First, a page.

The proposal indeed may signal a sea change in how what urbanist Richard Florida calls “superstar cities” address the inescapable costs of runaway growth. These include “gentrification, mounting inequality and acute housing unaffordability,” he says. “If we had a functioning federal government, it would help out with the social safety net. But mayors and city councils recognize that the federal government has gotten out of the business of helping. So they point the finger at big companies, and particularly big tech companies, because they’re the biggest companies in the world and the most highly valued.”

Some of those big companies, however, are pushing back. The best example comes from Seattle, where the City Council is debating whether to impose an employment head tax to address homelessness and transportation problems. The City Council could vote as soon as Monday on a plan to tax employers with at least $20 million in annual sales within the city. The tax would amount to 26 cents per employee hour, up to $500 per worker per year, with the goal of raising up to $75 million.

Seattle Mayor Jenny Durkan on Thursday countered with her own plan about half the size, capping the tax at $250 per worker and raising $40 million a year, but it was rejected Friday by a City Council committee. A majority of the council favors the original proposal, though not enough to overcome a mayoral veto.

About 585 businesses would be subject to the tax, the city estimates. But its prime target is Amazon, which with about 40,000 local workers is the largest private employer within the city limits. Amazon responded earlier this month with an announcement that it was putting a major skyscraper project in the city on hold and reconsidering plans to expand into a second building. The premises were to accommodate up to 8,000 more Amazon employees.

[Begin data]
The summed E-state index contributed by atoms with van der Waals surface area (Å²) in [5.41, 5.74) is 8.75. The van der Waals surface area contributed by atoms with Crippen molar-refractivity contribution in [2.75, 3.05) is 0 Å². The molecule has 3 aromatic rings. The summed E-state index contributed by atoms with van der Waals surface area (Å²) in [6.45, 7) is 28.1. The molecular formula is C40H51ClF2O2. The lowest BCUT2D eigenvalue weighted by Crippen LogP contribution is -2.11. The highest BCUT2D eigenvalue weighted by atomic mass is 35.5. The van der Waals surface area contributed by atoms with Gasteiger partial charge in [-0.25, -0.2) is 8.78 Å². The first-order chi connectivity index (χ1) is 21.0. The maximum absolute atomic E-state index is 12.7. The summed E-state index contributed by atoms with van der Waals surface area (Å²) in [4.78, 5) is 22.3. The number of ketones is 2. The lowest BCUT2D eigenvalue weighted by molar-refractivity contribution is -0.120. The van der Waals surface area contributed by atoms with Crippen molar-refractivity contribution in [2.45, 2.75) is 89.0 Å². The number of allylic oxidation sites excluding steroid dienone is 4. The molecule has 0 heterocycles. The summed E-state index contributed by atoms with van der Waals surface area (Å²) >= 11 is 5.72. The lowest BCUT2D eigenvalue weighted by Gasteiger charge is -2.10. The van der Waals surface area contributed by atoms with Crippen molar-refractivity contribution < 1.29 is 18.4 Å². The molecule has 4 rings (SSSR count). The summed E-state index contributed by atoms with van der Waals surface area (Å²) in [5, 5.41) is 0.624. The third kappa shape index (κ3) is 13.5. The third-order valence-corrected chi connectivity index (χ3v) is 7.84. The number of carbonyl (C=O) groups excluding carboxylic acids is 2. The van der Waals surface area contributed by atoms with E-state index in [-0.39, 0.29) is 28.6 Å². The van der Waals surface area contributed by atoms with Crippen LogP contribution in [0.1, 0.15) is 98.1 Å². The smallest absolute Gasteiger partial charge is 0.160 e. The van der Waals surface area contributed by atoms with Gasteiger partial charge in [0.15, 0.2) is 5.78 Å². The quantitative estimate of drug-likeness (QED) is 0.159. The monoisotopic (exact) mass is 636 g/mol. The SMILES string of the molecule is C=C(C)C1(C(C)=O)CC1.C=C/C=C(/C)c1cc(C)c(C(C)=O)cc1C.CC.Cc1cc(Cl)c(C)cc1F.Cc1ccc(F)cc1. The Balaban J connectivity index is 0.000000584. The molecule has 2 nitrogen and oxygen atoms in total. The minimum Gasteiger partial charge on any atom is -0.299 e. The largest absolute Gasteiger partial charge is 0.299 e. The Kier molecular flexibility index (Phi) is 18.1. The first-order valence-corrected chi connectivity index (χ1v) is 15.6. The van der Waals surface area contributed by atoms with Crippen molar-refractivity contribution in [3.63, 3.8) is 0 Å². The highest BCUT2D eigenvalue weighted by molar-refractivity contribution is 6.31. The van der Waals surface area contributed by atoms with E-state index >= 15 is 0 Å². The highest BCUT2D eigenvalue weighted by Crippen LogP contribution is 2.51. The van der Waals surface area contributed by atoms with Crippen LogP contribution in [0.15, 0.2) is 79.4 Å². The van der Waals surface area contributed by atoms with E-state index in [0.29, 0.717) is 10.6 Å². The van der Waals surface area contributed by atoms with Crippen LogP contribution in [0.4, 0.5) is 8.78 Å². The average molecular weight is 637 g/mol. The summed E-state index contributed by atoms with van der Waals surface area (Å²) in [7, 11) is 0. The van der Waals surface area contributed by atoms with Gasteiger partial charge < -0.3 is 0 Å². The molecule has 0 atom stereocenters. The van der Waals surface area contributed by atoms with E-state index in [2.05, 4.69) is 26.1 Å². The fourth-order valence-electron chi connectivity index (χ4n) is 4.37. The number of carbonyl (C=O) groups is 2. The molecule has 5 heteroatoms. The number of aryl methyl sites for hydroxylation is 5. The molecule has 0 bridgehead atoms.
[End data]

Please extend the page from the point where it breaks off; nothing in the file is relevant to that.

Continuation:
Around the same time, Andrew Jassy, a top Amazon executive, called the tax proposal “super dangerous for cities to implement.… What company is going to want to start — or move to or grow in — a city that penalizes them for hiring full-time employees?” Jassy said on CNBC.


Amazon may have aimed to send a signal to the cities participating in a competition to host the company’s second headquarters, which is expected to employ 50,000 workers. That’s a boon to employment statistics, but certain to drive up rents and home prices and strain even the best-developed local transit systems. But Amazon has made plain that it expects state and local tax breaks to be offered as a come-on.

“It’s hard to see how $500 a head would influence Amazon’s investment decisions,” says Greg LeRoy, executive director of Good Jobs First, which tracks state and local subsidies awarded to corporations. “But it makes a lot of sense as a hardball signal” to bidders for HQ2, Amazon’s proposed second corporate headquarters.

The regional technology industry also has launched an opposition campaign, based partially on questioning whether money for Seattle’s existing initiatives to fight homelessness and for other services has been spent wisely enough to warrant dunning tech companies for more.